Here’s to 2015. Hoping we criss cross paths and get to grab that glass of wine in person… instead of by email.

    • Joanna Wiebe

      Yes, we should be at a few conferences this year, so maybe see you there, Jen! And guest pitches = always welcome. 🙂

  • Beth

    I just discovered you this week, Joanna, so I’m not expecting perfection. That’s a load off, I’m sure.

    Anyway, I personally embrace the philosophy of effing up publicly (I mean, not taking things too seriously). If you ever need any help embarrassing yourself online, look no further.

    Other than that, I just wanted to say hi and thanks for the great resource. I’m a former tech writer trying to wrap my head around copywriting and have learned a ton from this site already.

    • Joanna Wiebe

      Hi. 🙂 If you’re cool with effing up [publicly], you should have a lot more fun in copywriting than you did in tech writing. Tech writing can be fun – I’ve done it and enjoyed it – but there’s def more room for fun with copywriting. Sometimes.

  • I started a new podcast this past week which has been in the planning stage for about 2 years now. You know because I didn’t have the logo done 😉

    So I’m with you, lets fuck up and embarrass ourselves this year and have a great time doing so!

    • Joanna Wiebe

      Well you can’t start without a logo!!! 😉

  • Jennie Nash

    I am a raving fan who has lurked on your site for many months now. I love the way you use copy as a lens through which to view the broader world of business. It’s a lesson all writers need — to realize that the crafting and sharing of ideas in any form is indeed business. Unless, of course, you just want to sit in Starbucks and write poetry no one ever reads. I’m a book coach who guides writers to become author-entrepreneurs who know how to combine genius ideas with genius execution so that the books they right stand a chance in hell of getting read. I am jumping up and down saying, “Pick me! Pick me” to your statement about hosting guest writers on your blog, but of course you have no idea who I am or what I do or what I could offer because of the aforementioned lurking. Your instruction to make a comment here and follow you on Twitter made me LOL because it was so obviously directed at me. So here I am stepping into the light. And thanking you for sharing your wisdom and your heart and your words.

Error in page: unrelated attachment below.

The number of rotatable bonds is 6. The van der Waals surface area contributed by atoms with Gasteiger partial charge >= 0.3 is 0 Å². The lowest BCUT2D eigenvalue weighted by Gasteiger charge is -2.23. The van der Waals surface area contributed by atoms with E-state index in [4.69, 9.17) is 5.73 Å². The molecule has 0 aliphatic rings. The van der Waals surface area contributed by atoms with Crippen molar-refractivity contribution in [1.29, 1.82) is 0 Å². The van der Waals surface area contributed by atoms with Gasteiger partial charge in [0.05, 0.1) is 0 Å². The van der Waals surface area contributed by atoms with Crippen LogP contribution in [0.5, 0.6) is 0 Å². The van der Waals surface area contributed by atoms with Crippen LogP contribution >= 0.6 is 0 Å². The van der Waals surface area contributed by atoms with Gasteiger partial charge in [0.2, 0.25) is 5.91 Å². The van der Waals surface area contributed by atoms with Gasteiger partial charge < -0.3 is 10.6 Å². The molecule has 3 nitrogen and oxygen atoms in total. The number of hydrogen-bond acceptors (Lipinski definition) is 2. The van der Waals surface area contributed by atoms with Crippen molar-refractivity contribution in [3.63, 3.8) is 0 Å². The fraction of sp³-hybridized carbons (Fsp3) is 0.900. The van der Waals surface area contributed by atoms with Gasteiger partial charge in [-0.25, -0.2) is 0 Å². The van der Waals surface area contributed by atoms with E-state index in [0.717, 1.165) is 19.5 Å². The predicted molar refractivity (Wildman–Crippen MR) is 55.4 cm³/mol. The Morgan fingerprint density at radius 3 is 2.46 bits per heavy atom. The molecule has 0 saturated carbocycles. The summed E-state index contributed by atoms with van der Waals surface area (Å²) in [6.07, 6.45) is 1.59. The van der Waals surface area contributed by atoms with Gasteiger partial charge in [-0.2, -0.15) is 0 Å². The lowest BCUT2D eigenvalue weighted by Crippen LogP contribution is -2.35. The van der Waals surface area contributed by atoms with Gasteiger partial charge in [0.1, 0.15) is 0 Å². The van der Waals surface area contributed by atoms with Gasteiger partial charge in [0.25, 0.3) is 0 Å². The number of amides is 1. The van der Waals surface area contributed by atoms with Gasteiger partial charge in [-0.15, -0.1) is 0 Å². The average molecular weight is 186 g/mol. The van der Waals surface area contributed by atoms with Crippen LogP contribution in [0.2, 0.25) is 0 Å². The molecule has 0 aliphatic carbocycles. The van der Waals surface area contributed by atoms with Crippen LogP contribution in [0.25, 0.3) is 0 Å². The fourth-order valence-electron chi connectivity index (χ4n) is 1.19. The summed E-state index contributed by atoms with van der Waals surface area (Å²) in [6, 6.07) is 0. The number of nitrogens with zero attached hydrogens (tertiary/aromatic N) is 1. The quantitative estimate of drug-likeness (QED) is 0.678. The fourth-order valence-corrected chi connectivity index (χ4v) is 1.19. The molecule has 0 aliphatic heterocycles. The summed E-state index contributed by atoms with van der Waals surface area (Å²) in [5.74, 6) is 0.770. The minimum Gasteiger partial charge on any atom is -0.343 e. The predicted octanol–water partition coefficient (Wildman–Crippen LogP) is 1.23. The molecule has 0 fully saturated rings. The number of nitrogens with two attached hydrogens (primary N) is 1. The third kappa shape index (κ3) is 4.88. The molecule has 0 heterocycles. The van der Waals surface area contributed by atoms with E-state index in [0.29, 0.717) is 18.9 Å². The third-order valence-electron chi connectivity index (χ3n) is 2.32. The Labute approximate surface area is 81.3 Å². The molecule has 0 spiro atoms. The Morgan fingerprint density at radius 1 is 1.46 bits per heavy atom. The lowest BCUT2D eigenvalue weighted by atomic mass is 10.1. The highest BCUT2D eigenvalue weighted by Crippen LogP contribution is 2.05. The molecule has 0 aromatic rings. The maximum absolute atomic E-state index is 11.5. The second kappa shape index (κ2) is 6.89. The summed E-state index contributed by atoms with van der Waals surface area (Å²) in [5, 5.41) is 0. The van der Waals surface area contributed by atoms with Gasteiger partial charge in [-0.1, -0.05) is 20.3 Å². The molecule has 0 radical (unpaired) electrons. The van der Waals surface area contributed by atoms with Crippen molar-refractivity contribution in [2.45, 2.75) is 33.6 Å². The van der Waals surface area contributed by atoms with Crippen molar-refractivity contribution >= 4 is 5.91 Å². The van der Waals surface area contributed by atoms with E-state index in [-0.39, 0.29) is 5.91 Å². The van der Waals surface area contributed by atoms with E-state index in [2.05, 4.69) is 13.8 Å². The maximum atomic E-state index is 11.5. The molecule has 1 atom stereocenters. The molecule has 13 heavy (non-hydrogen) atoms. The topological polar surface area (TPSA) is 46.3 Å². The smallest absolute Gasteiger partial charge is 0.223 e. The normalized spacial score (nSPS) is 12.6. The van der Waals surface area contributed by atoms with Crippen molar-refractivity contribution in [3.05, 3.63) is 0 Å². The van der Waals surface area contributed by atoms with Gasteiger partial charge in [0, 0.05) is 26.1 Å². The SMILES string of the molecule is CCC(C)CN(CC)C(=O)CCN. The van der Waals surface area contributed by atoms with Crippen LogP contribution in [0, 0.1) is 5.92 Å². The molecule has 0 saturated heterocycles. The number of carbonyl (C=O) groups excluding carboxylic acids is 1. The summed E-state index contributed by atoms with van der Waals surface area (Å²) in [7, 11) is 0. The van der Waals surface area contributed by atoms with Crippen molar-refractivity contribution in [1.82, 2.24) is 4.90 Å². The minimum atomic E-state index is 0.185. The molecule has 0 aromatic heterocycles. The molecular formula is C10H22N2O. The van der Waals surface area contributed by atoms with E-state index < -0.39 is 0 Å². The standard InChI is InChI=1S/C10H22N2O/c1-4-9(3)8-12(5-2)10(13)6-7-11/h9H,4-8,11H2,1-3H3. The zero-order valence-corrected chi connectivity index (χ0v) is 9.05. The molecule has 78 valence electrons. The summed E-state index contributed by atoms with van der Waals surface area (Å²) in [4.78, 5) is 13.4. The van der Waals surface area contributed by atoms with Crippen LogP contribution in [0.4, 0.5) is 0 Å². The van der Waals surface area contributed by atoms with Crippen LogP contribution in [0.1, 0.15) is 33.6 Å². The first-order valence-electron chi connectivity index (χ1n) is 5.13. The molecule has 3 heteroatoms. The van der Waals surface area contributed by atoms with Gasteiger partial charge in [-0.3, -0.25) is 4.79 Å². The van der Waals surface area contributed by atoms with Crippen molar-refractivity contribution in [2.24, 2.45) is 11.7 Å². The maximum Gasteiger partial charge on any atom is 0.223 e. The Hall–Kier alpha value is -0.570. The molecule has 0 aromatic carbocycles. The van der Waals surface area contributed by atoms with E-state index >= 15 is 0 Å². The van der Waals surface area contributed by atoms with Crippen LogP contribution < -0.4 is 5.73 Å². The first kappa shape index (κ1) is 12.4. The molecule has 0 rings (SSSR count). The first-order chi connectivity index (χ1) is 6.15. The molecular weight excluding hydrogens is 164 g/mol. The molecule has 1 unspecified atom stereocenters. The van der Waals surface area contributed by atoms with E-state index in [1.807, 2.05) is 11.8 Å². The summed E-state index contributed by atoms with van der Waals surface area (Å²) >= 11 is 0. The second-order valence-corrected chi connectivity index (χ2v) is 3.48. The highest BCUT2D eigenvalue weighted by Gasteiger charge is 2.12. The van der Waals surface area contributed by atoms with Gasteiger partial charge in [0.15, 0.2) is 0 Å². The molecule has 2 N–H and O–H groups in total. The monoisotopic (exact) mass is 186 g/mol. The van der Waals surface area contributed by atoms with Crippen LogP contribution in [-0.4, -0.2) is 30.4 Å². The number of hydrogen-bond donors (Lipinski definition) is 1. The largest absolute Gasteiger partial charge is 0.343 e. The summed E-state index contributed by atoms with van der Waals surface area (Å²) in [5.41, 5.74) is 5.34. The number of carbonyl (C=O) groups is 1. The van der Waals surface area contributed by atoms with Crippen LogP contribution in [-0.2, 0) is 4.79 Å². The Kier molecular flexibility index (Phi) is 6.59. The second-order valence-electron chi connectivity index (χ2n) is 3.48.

• Joanna Wiebe

      hahaha! Is that you sitting in the parked car across from my house… with the big sunglasses on… and the scarf over your hair? Would love to hear more from you and see what you’ve got to say/share on CH.

      • Jennie Nash

        LOL — I picture one of those windowless vans with all the listening-in equipment. I always wonder why no one in the movies ever NOTICES those vans. Thanks for the invitation — I’m on it!

  • Brilliant Joanna! A much need f*** you to the world and the pressures it can pile on while you’re not looking! I hope you have a great year! 🙂

    • Joanna Wiebe

      Thanks, Sarah – you, too!

  • Joanna Wiebe